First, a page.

Richmond is known as “River City” for good reason. The James River is an integral part of our history, dividing, connecting, creating and destroying in turn. The connecting part is the subject of this entry: the bridges of Richmond.

Mayo Bridge, also known as 14th Street Bridge, is located on the site of the oldest of our bridges. Built by the grandson of the creator of Richmond’s grid street system, it was completed in 1788 by John Mayo. The present structure, built in 1913, was a main thoroughfare for streetcar traffic and remains a vital connection between Southside and downtown, transporting vehicles from Route 360. It carries the distinction of being the oldest highway bridge across the James River.

I’ve always loved the image of Richmond’s “Singing Bridge”, the 9th Street Bridge. It “sang” because metal strips were installed in the wooden surface and they hummed as traffic traveled over the bridge.  The singing rose by a fifth as traffic crossed from south to north. Also known as the “free” bridge because it connected the cities of Richmond and Manchester without toll (long a sore subject to residents crossing into town and a condition of the cities’ merger), it flooded often. Finally, in 1972, it was replaced by the present structure (the Manchester Bridge) but I still miss the singing bridge.

Back in the late sixties, I escorted Dust & Ashes to their performance at Pace Memorial Methodist Church in the VCU area. As we approached the Singing Bridge, I advised Tom Page to “Disregard the low speed limit. Drive fast so if it collapses, you’ll already be over it.” He quoted me later that evening and the audience loved it…they knew the bridge well.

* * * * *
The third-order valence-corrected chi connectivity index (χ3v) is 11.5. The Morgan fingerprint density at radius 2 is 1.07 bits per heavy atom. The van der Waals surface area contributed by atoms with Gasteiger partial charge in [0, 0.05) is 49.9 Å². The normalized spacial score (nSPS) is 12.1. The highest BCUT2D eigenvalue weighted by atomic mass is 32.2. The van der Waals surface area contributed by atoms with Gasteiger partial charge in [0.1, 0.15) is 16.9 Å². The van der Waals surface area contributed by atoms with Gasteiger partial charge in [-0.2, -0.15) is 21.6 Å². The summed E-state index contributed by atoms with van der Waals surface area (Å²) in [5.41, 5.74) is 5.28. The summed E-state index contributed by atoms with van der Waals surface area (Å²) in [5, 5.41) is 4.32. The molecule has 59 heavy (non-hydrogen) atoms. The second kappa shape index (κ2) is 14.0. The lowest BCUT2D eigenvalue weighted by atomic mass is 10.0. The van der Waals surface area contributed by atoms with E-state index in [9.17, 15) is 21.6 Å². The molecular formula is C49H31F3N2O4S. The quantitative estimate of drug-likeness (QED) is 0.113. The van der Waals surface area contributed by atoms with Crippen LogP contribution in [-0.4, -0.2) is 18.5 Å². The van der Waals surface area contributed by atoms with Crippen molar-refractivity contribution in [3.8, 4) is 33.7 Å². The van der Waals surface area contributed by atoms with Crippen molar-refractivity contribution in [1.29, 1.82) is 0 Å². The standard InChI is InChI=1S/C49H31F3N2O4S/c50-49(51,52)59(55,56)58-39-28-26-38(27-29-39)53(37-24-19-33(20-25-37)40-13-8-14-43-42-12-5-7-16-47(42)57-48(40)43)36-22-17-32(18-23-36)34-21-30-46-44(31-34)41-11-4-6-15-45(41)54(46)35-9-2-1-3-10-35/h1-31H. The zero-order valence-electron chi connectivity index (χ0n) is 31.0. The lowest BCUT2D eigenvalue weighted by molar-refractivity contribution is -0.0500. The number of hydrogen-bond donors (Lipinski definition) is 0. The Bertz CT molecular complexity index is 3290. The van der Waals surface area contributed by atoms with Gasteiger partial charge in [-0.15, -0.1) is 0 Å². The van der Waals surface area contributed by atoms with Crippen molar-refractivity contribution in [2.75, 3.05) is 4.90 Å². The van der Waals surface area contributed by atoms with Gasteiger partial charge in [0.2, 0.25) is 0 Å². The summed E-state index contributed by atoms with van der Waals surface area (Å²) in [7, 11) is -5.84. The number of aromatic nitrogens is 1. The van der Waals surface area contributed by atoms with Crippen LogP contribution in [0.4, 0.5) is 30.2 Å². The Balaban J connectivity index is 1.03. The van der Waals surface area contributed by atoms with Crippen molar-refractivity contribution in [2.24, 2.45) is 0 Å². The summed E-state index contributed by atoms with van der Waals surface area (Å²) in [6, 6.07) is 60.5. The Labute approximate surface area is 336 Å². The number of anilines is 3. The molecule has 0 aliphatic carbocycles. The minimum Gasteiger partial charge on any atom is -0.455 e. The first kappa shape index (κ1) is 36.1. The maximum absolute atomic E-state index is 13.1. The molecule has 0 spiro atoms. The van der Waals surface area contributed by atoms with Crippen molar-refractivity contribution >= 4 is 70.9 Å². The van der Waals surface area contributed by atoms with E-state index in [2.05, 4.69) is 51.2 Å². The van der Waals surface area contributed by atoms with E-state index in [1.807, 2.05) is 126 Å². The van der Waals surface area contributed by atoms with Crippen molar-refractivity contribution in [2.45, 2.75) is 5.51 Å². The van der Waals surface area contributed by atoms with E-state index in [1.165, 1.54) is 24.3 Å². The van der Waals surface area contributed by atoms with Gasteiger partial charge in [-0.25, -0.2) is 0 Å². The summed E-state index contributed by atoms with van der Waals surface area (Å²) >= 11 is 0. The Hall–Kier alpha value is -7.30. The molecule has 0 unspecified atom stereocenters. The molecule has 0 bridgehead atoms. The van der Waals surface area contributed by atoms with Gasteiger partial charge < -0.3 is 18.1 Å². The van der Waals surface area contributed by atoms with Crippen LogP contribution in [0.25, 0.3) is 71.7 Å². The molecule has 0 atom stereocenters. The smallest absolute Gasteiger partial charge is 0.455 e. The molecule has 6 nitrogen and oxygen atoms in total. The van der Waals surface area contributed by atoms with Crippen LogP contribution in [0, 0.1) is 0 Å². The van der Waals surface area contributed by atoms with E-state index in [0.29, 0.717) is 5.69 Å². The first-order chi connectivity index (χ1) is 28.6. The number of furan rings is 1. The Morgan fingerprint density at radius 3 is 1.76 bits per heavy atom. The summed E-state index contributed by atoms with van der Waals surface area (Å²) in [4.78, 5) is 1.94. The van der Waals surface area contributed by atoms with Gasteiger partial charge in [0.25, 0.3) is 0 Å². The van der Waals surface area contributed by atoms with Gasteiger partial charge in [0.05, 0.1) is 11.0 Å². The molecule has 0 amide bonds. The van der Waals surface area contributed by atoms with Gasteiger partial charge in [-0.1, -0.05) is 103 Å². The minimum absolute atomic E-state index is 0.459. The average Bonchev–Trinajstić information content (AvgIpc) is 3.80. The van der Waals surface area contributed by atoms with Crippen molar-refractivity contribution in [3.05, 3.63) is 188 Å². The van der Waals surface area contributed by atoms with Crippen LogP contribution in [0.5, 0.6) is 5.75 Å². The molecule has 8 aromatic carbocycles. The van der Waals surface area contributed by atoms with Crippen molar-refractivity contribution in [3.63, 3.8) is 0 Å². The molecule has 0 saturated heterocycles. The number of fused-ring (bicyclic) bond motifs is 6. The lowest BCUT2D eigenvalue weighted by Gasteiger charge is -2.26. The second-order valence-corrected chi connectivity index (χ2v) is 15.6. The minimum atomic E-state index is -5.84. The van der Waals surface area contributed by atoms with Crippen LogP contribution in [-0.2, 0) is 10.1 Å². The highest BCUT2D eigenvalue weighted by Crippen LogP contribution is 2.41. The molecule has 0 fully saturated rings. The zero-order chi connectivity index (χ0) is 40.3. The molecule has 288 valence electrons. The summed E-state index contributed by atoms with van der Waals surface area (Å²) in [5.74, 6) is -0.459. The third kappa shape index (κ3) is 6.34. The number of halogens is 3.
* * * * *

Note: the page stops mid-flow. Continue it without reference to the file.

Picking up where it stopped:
My other favorite bridge was completed in 1925. The Nickel Bridge, named for its five cent toll, carries the formal name of the Boulevard Bridge but I dare you to ask any native what they call the lovely path across the James beside the Carillon and Maymont. It’s the Nickel Bridge, no matter how many times the toll has increased. Local lore claims that Medical College of Virginia students handed the toll attendant his nickel…in the hand of a cadaver. And that’s another legend you’ll never be able to dispute in Richmond.

Closest to my family home is the Huguenot Bridge, now under renovation (thank goodness!). The present structure was completed in 1950 but the earlier, lower bridge, the Westham Bridge, built in 1911, comes with a funny story. The My dear friend, Irby Brown, told me that he irritated a fellow traveler badly one morning as he drove to work in Richmond. The bridge was a one lane affair and the driver behind Irby thought Irby should speed up. He blew the horn and shook his fist but Irby wasn’t intimidated. In fact, he stopped in the middle of the bridge, opened his newspaper and proceeded to read the paper. The irate driver got the message.

One last note about bridges concerns my family connection to our bridges. They were a great subject for my great-grandfather’s camera lens and his collection includes lots of bridge photos. His niece, Kathleen Lynch, was one of the country’s first women bridge engineers. Among others, she designed the overpass on Forest Hill Avenue (over Powhite) and I found those blueprints in her records. I’m donating her blueprints, pictures, articles and more to the Department of Transportation for their archives. My love for Richmond’s bridges must be genetic.ImageImage